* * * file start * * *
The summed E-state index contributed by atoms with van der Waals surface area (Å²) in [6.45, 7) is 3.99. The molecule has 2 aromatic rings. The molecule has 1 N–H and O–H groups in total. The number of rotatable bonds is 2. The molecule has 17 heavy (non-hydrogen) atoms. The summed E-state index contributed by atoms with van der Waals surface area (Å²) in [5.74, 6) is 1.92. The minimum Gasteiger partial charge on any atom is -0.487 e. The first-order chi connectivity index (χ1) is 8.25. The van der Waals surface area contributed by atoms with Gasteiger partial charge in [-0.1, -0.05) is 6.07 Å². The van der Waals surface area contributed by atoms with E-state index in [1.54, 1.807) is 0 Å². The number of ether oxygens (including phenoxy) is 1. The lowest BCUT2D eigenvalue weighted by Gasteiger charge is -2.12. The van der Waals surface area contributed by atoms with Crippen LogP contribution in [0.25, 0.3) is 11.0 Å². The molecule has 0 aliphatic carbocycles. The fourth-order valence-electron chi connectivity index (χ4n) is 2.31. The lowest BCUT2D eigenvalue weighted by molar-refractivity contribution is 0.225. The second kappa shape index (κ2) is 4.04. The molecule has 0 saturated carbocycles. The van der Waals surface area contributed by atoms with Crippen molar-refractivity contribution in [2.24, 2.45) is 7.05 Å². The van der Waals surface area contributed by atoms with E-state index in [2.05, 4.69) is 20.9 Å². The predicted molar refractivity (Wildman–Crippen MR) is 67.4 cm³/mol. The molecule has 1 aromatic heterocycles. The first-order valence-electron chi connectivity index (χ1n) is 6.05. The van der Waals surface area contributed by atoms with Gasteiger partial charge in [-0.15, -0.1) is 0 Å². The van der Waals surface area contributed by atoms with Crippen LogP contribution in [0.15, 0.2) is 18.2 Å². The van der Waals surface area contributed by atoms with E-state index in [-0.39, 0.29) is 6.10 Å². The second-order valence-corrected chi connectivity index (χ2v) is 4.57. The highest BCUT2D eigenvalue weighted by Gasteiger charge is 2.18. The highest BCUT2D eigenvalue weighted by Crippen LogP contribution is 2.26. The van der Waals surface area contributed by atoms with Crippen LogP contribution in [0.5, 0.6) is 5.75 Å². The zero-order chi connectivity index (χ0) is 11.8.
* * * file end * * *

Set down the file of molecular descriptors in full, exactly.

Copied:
The summed E-state index contributed by atoms with van der Waals surface area (Å²) in [6.45, 7) is 3.99. The molecule has 2 aromatic rings. The molecule has 1 N–H and O–H groups in total. The number of rotatable bonds is 2. The molecule has 17 heavy (non-hydrogen) atoms. The summed E-state index contributed by atoms with van der Waals surface area (Å²) in [5.74, 6) is 1.92. The minimum Gasteiger partial charge on any atom is -0.487 e. The first-order chi connectivity index (χ1) is 8.25. The van der Waals surface area contributed by atoms with Gasteiger partial charge in [-0.1, -0.05) is 6.07 Å². The van der Waals surface area contributed by atoms with E-state index in [1.54, 1.807) is 0 Å². The number of ether oxygens (including phenoxy) is 1. The lowest BCUT2D eigenvalue weighted by Gasteiger charge is -2.12. The van der Waals surface area contributed by atoms with Crippen LogP contribution in [0.25, 0.3) is 11.0 Å². The molecule has 0 aliphatic carbocycles. The fourth-order valence-electron chi connectivity index (χ4n) is 2.31. The lowest BCUT2D eigenvalue weighted by molar-refractivity contribution is 0.225. The second kappa shape index (κ2) is 4.04. The molecule has 0 saturated carbocycles. The van der Waals surface area contributed by atoms with Crippen molar-refractivity contribution in [2.24, 2.45) is 7.05 Å². The van der Waals surface area contributed by atoms with E-state index in [2.05, 4.69) is 20.9 Å². The predicted molar refractivity (Wildman–Crippen MR) is 67.4 cm³/mol. The molecule has 1 aromatic heterocycles. The first-order valence-electron chi connectivity index (χ1n) is 6.05. The van der Waals surface area contributed by atoms with Gasteiger partial charge in [-0.15, -0.1) is 0 Å². The van der Waals surface area contributed by atoms with Crippen LogP contribution in [0.15, 0.2) is 18.2 Å². The van der Waals surface area contributed by atoms with E-state index in [-0.39, 0.29) is 6.10 Å². The second-order valence-corrected chi connectivity index (χ2v) is 4.57. The highest BCUT2D eigenvalue weighted by Gasteiger charge is 2.18. The highest BCUT2D eigenvalue weighted by Crippen LogP contribution is 2.26. The van der Waals surface area contributed by atoms with Crippen LogP contribution in [0.5, 0.6) is 5.75 Å². The zero-order chi connectivity index (χ0) is 11.8.